At an infrastructural level, parents are just much too busy. They not only have to worry about their children's behavior outside of Day Care Centers but they have work themselves, the consequence of the combination of these two factors is that they limit their ability to participate on behalf of the organization itself. The inevitable conflict means that parents feel no obligation to help the Day Care Centers, and instead attempts to focus on their child's education outside of these institutions.
The only way to get parents actively involved at Day Care Centers is if fundamental changes are made at the administrative level to teach and educate parents on the importance of their involvement. The administration must increase the value proposition they provide to parents. Parents must feel that their contributions actually help their ultimately goal of improving the education and care of their children. If the administration can do this, then parents will be more motivated to get involved at a grassroots level.
The problems at the Day Care level extends not only to the organization and overall administration but at a classroom supervision level. Understaffing not only extends to the overall administration but also to teachers as well. Which means that the ratio of educators or supervisors to children is extremely high, thus contributing to the lower quality of supervision for children in general. Furthermore, supervision at this particular level is of a much lower quality than should be expected at this level of education. Since teachers at the Day Care Level are paid a ridiculously low salary, many times they are the least qualified individuals to teach children at this particular level. The implication is that they lack the proper training to educate children and also to manage classrooms. This leads to lower quality supervision at the classroom level and disrupts the learning process of children. The combination of this problem and the overall understaffing within each classroom also implies several problems. It means that children are not being supervised properly which could lead to dangerous and harmful activity. Second, it decreases the level of education for children because teachers are more concerned with the behavior of students rather than their educational process. Overall it decreases the confidence of parents that their children are being well taken care of at Day Cares, which ultimately decreases the trust level placed within these institutions.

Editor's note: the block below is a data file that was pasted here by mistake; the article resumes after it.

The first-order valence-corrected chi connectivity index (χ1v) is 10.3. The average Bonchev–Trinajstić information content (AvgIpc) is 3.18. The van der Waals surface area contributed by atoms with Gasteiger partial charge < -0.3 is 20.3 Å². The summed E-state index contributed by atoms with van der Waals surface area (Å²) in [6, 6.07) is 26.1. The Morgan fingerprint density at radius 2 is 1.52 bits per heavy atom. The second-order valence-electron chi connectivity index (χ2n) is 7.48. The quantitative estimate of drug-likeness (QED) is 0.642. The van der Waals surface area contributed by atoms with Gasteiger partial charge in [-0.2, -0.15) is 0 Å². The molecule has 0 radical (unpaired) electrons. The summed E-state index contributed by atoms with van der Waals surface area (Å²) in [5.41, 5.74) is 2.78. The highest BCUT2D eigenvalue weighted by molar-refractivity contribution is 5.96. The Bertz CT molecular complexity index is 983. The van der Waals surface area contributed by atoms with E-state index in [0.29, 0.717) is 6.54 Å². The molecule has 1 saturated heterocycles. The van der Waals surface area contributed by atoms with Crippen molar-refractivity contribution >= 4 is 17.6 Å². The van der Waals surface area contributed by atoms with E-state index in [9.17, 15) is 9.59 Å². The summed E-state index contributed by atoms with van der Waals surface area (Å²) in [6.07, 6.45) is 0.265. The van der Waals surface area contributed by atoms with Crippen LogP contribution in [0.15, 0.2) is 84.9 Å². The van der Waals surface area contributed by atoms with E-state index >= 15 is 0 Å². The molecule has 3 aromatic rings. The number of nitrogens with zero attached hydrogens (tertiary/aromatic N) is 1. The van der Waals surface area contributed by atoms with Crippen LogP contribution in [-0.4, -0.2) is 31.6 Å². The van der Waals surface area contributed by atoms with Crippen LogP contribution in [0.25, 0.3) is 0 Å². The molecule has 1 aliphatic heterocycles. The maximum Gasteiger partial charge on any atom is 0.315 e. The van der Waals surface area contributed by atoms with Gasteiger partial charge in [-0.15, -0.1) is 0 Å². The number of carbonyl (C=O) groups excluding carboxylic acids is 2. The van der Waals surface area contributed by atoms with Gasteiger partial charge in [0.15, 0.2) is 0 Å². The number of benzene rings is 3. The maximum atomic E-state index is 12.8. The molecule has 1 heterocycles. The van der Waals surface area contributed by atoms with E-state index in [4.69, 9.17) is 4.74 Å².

Changes at several levels much occur in order for this problem to be mitigated. First, higher qualifications and standards for teachers within these institutions are a must. The only way to accomplish this goal is to increase the funding within Day Cares so that they have the monetary ability to offer higher compensation and competitive wages to attract high quality teachers. The ratio of teachers to students must also be lowered dramatically to ensure that all students are receiving adequate support as well as supervision. Again this particular goal requires significant funding. However, for trust between parents and administration to be established it is a necessary first step.